How long does swelling and/or numbness last after a procedure?
It's obviously going to depend on what surgery you have and how much surface area of your body is involved. The more surface area the longer you'll be on the range of swelling. Lower extremities, like thigh lipo, tends to drag out more so than upper extremities or torso. But in general, the most swelling you're going to have you're going to see in the first two to three weeks. That's because your tissues are inflamed and swollen, and your body releases something called anti-diuretic hormone, which basically makes you bloated and puffy. Many women will freak out because they'll gain five or ten pounds after surgery. Even with a breast aug. That's not uncommon at all. That goes away in two or three weeks. The microscopic amount of swelling in the tissues can persist for months, especially after aggressive liposuction or a tummy tuck, you can have swelling between the bellybutton and the pubic bone for six to nine months afterwards.
The more you wear your garment, the faster it will go away. But you do need to be prepared mentally for a little rollercoaster. A lot of people get frustrated and they get out of that garment way too soon and then the swelling will actually linger way longer.
What's the risk of not wearing your garment for long enough though? For instance for breast augmentation versus abdominal lipo?
So to me, bras are most important when we're talking about complex revision surgeries where we're moving pockets for implants, we're lifting, we're tightening, we're rearranging a lot of things. There's a lot more potential for fluid pockets and for things to shift and move. A primary breast aug, I have many patients who after three, four weeks if they feel comfortable going without a bra, it's probably not the end of the world. Anything that's textured and is supposed to stick in place you want support for longer. For lipo procedures as a general rule of thumb, you should not think about getting out of your garment before week three or four for longer than an hour or two at a time.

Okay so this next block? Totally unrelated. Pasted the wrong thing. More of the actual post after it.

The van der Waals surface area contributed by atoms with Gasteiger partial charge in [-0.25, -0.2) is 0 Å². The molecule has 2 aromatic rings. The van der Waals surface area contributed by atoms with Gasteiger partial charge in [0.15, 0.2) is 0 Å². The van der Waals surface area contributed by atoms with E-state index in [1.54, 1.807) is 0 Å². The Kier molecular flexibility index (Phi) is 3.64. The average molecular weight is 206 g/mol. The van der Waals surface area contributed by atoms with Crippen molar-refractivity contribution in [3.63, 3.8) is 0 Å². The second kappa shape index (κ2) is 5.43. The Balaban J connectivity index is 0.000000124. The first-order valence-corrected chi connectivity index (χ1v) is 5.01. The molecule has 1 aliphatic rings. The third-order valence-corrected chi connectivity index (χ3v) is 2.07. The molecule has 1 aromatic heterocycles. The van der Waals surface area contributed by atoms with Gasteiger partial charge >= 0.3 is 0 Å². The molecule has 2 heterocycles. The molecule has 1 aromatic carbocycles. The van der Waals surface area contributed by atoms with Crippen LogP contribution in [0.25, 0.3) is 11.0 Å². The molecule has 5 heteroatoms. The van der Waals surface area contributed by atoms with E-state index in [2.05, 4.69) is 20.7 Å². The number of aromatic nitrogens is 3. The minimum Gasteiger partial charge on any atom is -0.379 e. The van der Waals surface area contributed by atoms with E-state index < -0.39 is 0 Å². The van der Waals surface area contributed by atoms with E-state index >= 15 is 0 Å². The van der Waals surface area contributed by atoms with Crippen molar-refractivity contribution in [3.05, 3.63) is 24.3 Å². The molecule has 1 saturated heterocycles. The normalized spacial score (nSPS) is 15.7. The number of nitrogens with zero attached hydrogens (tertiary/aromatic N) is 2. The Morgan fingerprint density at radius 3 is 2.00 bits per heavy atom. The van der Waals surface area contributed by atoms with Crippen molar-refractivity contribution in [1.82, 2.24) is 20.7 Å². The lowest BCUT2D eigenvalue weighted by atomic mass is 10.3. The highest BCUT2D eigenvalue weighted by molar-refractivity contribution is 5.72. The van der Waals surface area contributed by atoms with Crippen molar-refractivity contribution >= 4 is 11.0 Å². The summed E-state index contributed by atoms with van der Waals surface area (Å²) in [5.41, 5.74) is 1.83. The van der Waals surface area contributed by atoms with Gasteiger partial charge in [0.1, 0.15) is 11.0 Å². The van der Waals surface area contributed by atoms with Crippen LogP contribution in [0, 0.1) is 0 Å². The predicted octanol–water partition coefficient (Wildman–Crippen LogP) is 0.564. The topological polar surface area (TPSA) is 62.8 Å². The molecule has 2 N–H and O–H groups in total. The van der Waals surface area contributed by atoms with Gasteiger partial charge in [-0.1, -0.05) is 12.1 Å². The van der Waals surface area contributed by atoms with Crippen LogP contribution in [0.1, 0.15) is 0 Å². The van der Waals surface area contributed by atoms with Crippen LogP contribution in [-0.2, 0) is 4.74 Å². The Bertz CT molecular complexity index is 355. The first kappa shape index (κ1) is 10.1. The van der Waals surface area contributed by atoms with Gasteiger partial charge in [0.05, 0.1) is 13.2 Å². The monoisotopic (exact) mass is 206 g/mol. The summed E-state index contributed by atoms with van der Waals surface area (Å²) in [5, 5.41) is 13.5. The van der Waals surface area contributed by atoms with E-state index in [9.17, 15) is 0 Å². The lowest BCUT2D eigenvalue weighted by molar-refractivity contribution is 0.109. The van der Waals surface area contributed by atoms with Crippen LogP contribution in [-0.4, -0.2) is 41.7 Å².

After that, depending on the surface area, the amount of fat suctioned out and how much swelling you have, you can kind of talk with your surgeon and figure out whether it's better for you to wear it part-time for three months or transition to Spanx and just wear that during the day. Roughly you want to wear your garment for at least three or four weeks
“I'm planning to get a reduction done, however I'm torn between whether or not I should wait until after kids versus now as I am a long-distance runner and endure the misery with all the chafing that I get now. Thoughts?”
Are you planning on having children really soon or is this just an idea in the future? Because if it's an idea in the future and you're that uncomfortable, pull the trigger. For me, the biggest thing on impact with having children is two things. Number one: Some people really want to breastfeed.
If that's super important to you, I can't promise you it's going to happen after a breast reduction so that may factor in. The other thing is: What are they going to look like after I have kids? People's breasts are all over the board with how they respond to having kids. Some people get bigger. Some people get smaller. Some people get much more saggy. Some people hardly notice a difference. I would say, again, if you have specific plans to have kids in the next year or two it may be worth waiting. If you don't, most patients find that they're going to enjoy their surgical results for a long time, even if they end up deciding to tweak something later.